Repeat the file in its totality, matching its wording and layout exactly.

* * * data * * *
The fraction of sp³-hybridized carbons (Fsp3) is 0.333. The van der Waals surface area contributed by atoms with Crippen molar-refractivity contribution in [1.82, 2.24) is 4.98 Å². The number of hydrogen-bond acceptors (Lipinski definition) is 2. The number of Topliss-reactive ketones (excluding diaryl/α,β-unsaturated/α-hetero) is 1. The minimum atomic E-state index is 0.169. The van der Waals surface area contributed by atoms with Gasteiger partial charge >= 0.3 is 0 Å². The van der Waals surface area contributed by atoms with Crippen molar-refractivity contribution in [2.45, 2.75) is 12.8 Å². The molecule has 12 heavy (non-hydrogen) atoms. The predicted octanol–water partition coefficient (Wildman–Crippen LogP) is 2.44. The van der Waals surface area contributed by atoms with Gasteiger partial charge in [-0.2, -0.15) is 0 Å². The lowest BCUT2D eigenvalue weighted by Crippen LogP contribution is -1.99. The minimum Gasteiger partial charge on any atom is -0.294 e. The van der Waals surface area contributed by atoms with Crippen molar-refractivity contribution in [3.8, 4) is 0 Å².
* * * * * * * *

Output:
The fraction of sp³-hybridized carbons (Fsp3) is 0.333. The van der Waals surface area contributed by atoms with Crippen molar-refractivity contribution in [1.82, 2.24) is 4.98 Å². The number of hydrogen-bond acceptors (Lipinski definition) is 2. The number of Topliss-reactive ketones (excluding diaryl/α,β-unsaturated/α-hetero) is 1. The minimum atomic E-state index is 0.169. The van der Waals surface area contributed by atoms with Gasteiger partial charge >= 0.3 is 0 Å². The van der Waals surface area contributed by atoms with Crippen molar-refractivity contribution in [2.45, 2.75) is 12.8 Å². The molecule has 12 heavy (non-hydrogen) atoms. The predicted octanol–water partition coefficient (Wildman–Crippen LogP) is 2.44. The van der Waals surface area contributed by atoms with Gasteiger partial charge in [-0.2, -0.15) is 0 Å². The lowest BCUT2D eigenvalue weighted by Crippen LogP contribution is -1.99. The minimum Gasteiger partial charge on any atom is -0.294 e. The van der Waals surface area contributed by atoms with Crippen molar-refractivity contribution in [3.8, 4) is 0 Å².